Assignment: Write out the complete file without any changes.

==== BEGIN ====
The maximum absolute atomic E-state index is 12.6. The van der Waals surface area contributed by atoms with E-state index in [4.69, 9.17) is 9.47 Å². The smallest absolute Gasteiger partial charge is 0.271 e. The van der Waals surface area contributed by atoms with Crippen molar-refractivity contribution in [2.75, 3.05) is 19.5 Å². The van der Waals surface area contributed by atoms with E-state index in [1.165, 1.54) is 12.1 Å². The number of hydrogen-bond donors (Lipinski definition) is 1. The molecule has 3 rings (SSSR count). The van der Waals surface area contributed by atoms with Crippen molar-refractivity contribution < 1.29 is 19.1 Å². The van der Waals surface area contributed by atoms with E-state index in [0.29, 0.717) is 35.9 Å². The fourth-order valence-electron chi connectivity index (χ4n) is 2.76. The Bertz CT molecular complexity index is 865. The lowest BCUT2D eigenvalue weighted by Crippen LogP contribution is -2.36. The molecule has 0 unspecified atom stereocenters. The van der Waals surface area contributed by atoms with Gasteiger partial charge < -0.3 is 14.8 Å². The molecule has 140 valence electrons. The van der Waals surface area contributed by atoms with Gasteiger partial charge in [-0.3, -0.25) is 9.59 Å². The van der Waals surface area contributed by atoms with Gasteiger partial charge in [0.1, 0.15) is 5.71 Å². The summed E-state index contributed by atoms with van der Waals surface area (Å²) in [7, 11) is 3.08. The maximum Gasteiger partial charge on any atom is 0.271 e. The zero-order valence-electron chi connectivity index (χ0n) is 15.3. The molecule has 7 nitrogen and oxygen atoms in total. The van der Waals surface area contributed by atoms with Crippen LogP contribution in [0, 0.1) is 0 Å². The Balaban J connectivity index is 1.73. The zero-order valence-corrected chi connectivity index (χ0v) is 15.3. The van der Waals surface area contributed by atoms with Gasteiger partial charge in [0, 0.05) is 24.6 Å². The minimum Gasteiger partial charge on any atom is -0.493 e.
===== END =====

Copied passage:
The maximum absolute atomic E-state index is 12.6. The van der Waals surface area contributed by atoms with E-state index in [4.69, 9.17) is 9.47 Å². The smallest absolute Gasteiger partial charge is 0.271 e. The van der Waals surface area contributed by atoms with Crippen molar-refractivity contribution in [2.75, 3.05) is 19.5 Å². The van der Waals surface area contributed by atoms with E-state index in [1.165, 1.54) is 12.1 Å². The number of hydrogen-bond donors (Lipinski definition) is 1. The molecule has 3 rings (SSSR count). The van der Waals surface area contributed by atoms with Crippen molar-refractivity contribution < 1.29 is 19.1 Å². The van der Waals surface area contributed by atoms with E-state index in [0.29, 0.717) is 35.9 Å². The fourth-order valence-electron chi connectivity index (χ4n) is 2.76. The Bertz CT molecular complexity index is 865. The lowest BCUT2D eigenvalue weighted by Crippen LogP contribution is -2.36. The molecule has 0 unspecified atom stereocenters. The van der Waals surface area contributed by atoms with Gasteiger partial charge < -0.3 is 14.8 Å². The molecule has 140 valence electrons. The van der Waals surface area contributed by atoms with Gasteiger partial charge in [-0.3, -0.25) is 9.59 Å². The van der Waals surface area contributed by atoms with Gasteiger partial charge in [0.1, 0.15) is 5.71 Å². The summed E-state index contributed by atoms with van der Waals surface area (Å²) in [7, 11) is 3.08. The maximum Gasteiger partial charge on any atom is 0.271 e. The zero-order valence-electron chi connectivity index (χ0n) is 15.3. The molecule has 7 nitrogen and oxygen atoms in total. The van der Waals surface area contributed by atoms with Crippen LogP contribution in [0, 0.1) is 0 Å². The Balaban J connectivity index is 1.73. The zero-order valence-corrected chi connectivity index (χ0v) is 15.3. The van der Waals surface area contributed by atoms with Gasteiger partial charge in [0, 0.05) is 24.6 Å². The minimum Gasteiger partial charge on any atom is -0.493 e.